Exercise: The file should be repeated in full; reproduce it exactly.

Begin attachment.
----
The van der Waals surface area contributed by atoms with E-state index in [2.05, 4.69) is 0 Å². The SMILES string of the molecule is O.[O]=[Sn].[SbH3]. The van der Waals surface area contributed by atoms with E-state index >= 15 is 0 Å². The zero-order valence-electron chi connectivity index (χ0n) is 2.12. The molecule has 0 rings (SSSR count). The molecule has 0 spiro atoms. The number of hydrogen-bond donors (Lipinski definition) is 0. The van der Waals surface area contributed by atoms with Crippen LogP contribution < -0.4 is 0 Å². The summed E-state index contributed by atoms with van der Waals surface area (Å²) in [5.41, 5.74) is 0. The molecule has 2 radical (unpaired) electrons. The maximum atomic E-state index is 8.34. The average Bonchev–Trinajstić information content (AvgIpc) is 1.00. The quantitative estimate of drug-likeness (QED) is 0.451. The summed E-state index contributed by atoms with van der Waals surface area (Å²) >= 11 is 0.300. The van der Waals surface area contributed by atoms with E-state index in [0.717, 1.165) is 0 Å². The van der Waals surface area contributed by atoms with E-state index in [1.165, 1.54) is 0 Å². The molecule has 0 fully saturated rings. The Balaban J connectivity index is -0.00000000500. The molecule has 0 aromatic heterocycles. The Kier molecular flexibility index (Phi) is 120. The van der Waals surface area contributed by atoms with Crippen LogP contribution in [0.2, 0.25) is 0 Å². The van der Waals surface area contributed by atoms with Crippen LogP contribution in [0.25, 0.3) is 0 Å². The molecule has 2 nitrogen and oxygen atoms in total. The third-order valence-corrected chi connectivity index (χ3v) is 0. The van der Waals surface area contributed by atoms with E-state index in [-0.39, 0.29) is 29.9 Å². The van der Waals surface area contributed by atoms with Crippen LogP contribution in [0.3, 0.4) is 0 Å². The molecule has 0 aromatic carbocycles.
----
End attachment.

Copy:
The van der Waals surface area contributed by atoms with E-state index in [2.05, 4.69) is 0 Å². The SMILES string of the molecule is O.[O]=[Sn].[SbH3]. The van der Waals surface area contributed by atoms with E-state index >= 15 is 0 Å². The zero-order valence-electron chi connectivity index (χ0n) is 2.12. The molecule has 0 rings (SSSR count). The molecule has 0 spiro atoms. The number of hydrogen-bond donors (Lipinski definition) is 0. The van der Waals surface area contributed by atoms with Crippen LogP contribution < -0.4 is 0 Å². The summed E-state index contributed by atoms with van der Waals surface area (Å²) in [5.41, 5.74) is 0. The molecule has 2 radical (unpaired) electrons. The maximum atomic E-state index is 8.34. The average Bonchev–Trinajstić information content (AvgIpc) is 1.00. The quantitative estimate of drug-likeness (QED) is 0.451. The summed E-state index contributed by atoms with van der Waals surface area (Å²) >= 11 is 0.300. The van der Waals surface area contributed by atoms with E-state index in [0.717, 1.165) is 0 Å². The van der Waals surface area contributed by atoms with E-state index in [1.165, 1.54) is 0 Å². The molecule has 0 fully saturated rings. The Balaban J connectivity index is -0.00000000500. The molecule has 0 aromatic heterocycles. The Kier molecular flexibility index (Phi) is 120. The van der Waals surface area contributed by atoms with Crippen LogP contribution in [0.2, 0.25) is 0 Å². The van der Waals surface area contributed by atoms with Crippen LogP contribution in [0.25, 0.3) is 0 Å². The molecule has 2 nitrogen and oxygen atoms in total. The third-order valence-corrected chi connectivity index (χ3v) is 0. The van der Waals surface area contributed by atoms with E-state index in [-0.39, 0.29) is 29.9 Å². The van der Waals surface area contributed by atoms with Crippen LogP contribution in [0.3, 0.4) is 0 Å². The molecule has 0 aromatic carbocycles.